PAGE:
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CAMP FOSTER — Whether it’s a stray bullet or money, Kin residents do not want anything coming from Camp Hansen.

A stray bullet — believed by residents to be from the Camp Hansen firing range — found lodged in a car parked in Kin’s Igei district in December has raised the ire of local residents. And on Tuesday, more than 270 landowners who jointly own about 80 acres of land on the base announced at a news conference they would not renew the lease when it expires in May 2012.

Under current laws, the Japanese government can override landowners’ refusal to lease their land for the use of U.S. forces.

Marine Corps officials have determined that the bullet, a steel core penetrator for a .50-caliber round, had no connection to any recent military training, according to a statement released Wednesday. Marine officials also briefed Tokyo and Okinawa government officials Wednesday about their investigation.

Residents maintain it was a round from live-fire training at Camp Hansen.

Masaharu Shimabukuro, 72, who leads the landowners’ group, said Tuesday that the community is demanding the military cease live-fire training.

"There was a witness," Shimabukuro said. "Are they saying that the witness is lying?"

Marine officials acknowledged in Wednesday’s statement that live-fire training was conducted at Camp Hansen’s Range 7 on Dec. 9 and 10 during which Marines fired 8,000 .50-caliber rounds from a truck-mounted M-2 machine gun. But they said their investigation determined that Ishikawa police reports showed the resident’s vehicle wasn’t parked in the alleged impact site until after the training was finished.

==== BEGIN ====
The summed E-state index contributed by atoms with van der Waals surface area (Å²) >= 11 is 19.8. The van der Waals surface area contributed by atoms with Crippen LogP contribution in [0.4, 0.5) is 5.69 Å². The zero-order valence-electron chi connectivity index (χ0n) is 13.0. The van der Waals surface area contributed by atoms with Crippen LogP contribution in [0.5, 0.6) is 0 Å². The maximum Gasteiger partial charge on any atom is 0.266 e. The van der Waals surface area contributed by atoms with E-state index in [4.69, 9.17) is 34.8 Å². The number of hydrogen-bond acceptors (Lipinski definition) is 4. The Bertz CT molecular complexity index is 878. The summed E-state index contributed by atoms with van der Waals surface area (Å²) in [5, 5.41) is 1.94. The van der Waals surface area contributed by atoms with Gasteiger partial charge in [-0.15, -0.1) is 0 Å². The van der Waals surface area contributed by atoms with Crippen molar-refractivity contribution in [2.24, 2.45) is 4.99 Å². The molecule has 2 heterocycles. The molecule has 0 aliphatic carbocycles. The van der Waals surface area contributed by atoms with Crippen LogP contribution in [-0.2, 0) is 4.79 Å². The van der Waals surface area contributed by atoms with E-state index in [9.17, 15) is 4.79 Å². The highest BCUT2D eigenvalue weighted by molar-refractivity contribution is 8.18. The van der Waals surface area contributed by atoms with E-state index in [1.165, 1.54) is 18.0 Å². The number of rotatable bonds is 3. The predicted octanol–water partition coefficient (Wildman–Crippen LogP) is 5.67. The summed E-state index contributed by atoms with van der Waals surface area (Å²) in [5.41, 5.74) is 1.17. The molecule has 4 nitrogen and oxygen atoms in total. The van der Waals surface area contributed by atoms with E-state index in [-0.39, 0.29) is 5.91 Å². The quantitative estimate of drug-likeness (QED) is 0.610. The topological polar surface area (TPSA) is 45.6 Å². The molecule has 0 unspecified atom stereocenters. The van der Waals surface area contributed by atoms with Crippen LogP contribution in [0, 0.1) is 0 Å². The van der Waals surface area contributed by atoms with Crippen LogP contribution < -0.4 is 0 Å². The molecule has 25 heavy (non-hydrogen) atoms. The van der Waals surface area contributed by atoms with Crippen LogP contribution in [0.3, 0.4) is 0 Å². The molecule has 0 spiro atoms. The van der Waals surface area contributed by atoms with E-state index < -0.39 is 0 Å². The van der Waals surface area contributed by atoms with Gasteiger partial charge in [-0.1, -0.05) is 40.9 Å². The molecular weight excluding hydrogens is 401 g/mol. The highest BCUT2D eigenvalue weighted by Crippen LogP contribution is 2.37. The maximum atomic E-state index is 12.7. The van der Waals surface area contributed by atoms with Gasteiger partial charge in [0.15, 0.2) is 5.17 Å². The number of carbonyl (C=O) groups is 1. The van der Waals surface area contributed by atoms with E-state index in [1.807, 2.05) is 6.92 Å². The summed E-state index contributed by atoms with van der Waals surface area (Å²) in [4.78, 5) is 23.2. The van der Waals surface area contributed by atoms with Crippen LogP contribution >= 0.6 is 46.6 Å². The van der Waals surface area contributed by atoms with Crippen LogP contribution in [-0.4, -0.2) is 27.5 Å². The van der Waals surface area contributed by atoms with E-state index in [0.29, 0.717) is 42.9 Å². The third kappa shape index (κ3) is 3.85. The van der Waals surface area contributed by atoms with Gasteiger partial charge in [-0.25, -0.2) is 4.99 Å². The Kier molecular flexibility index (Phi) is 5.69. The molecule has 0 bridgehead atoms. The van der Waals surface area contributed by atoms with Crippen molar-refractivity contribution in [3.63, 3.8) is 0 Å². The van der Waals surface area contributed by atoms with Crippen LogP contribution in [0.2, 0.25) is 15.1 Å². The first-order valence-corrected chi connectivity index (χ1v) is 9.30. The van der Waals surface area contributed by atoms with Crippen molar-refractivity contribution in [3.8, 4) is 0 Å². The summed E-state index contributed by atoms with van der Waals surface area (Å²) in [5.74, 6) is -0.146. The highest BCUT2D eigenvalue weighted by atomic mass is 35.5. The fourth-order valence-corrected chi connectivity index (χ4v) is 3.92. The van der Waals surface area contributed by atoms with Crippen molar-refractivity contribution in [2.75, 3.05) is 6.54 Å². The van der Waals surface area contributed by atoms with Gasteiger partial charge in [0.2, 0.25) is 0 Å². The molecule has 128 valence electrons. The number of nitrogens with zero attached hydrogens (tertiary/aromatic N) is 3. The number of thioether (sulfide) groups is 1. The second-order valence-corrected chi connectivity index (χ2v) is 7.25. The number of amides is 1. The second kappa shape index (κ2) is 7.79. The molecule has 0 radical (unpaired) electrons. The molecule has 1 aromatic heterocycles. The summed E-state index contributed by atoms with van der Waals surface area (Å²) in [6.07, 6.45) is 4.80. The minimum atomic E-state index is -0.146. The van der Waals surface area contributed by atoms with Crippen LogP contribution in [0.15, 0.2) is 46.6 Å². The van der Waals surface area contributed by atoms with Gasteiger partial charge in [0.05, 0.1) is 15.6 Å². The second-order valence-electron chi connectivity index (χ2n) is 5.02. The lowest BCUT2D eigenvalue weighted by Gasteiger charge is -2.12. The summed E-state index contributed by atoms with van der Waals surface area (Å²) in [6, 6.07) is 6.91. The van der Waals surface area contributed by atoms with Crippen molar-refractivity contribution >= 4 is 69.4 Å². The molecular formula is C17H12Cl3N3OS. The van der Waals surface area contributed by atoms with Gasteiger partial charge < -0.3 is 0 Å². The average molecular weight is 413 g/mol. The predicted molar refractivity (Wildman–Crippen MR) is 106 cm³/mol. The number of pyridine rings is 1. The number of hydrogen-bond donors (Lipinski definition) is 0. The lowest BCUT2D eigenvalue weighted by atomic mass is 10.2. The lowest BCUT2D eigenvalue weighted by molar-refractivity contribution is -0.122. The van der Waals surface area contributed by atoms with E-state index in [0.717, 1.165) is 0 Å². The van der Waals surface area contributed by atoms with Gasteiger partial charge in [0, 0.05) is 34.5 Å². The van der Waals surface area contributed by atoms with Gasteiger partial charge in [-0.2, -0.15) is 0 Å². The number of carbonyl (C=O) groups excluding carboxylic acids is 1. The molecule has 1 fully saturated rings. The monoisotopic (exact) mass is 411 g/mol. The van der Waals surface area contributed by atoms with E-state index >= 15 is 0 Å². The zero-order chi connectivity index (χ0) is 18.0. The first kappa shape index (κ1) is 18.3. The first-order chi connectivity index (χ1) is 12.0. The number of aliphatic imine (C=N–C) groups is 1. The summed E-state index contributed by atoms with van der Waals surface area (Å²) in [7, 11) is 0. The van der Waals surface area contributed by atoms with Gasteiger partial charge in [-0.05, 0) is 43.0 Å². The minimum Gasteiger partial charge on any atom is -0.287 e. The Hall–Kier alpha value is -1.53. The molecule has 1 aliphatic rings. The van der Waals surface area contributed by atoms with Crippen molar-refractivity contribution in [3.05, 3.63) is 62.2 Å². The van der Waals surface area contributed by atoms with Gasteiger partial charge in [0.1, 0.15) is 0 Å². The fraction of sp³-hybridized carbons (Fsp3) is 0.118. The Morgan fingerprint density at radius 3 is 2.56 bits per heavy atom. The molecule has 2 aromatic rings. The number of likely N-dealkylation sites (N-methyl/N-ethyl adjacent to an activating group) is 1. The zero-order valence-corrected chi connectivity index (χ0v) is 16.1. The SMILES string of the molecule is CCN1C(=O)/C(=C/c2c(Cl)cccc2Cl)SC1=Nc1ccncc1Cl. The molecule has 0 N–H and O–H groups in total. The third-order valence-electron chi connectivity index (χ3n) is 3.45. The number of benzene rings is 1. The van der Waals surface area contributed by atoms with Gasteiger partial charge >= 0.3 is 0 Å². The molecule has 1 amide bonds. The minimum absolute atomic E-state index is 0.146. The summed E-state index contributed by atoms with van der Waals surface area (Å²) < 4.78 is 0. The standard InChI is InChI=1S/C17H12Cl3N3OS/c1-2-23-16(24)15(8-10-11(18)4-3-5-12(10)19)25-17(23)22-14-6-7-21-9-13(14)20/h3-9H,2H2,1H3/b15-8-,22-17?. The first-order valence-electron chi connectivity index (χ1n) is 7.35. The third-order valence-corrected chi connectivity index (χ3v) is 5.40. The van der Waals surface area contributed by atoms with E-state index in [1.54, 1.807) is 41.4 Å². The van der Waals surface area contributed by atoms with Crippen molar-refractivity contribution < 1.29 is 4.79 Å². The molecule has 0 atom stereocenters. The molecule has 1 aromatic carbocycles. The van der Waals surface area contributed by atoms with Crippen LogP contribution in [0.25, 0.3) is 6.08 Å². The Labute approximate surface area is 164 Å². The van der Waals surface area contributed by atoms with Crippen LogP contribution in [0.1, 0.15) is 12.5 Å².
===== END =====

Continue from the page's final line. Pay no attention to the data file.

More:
Further testing by Marine Corps ballistics experts determined that it was a "statistically remote probability" that a .50-caliber round would ricochet from the Central Training Area into Igei district, according to the Marine statement.

"Living here for the whole 58 years of my life, I have seen many stray bullet incidents," landowner Hitoshi Yamazato said Wednesday in response to the Marines’ findings. "The bullet was not something that regular people can have. It is obvious that it belonged to the military. Yet the military denying to take responsibility is outrageous."

Shimabukuro said that although the annual rent of the community-owned land was 40 million yen (about $400,000), the money could not make up for the possible danger to their children and grandchildren.

According to a spokesman for the Okinawa Defense Bureau of the Ministry of Defense, the ministry would seek an amicable way to renew the lease.

"We will continue to make an effort to obtain understanding of the community," the spokesman said.

Residents say ...A bullet fired during training on Camp Hansen traveled off base and lodged itself in a parked car in Kin’s Igei district.

The military says...Local police reports indicate the vehicle in question wasn’t parked at the alleged impact site until after training had been completed.

Furthermore, experts say it was a "statistically remote probability" that a .50-caliber round might ricochet and end up in the Igei district.

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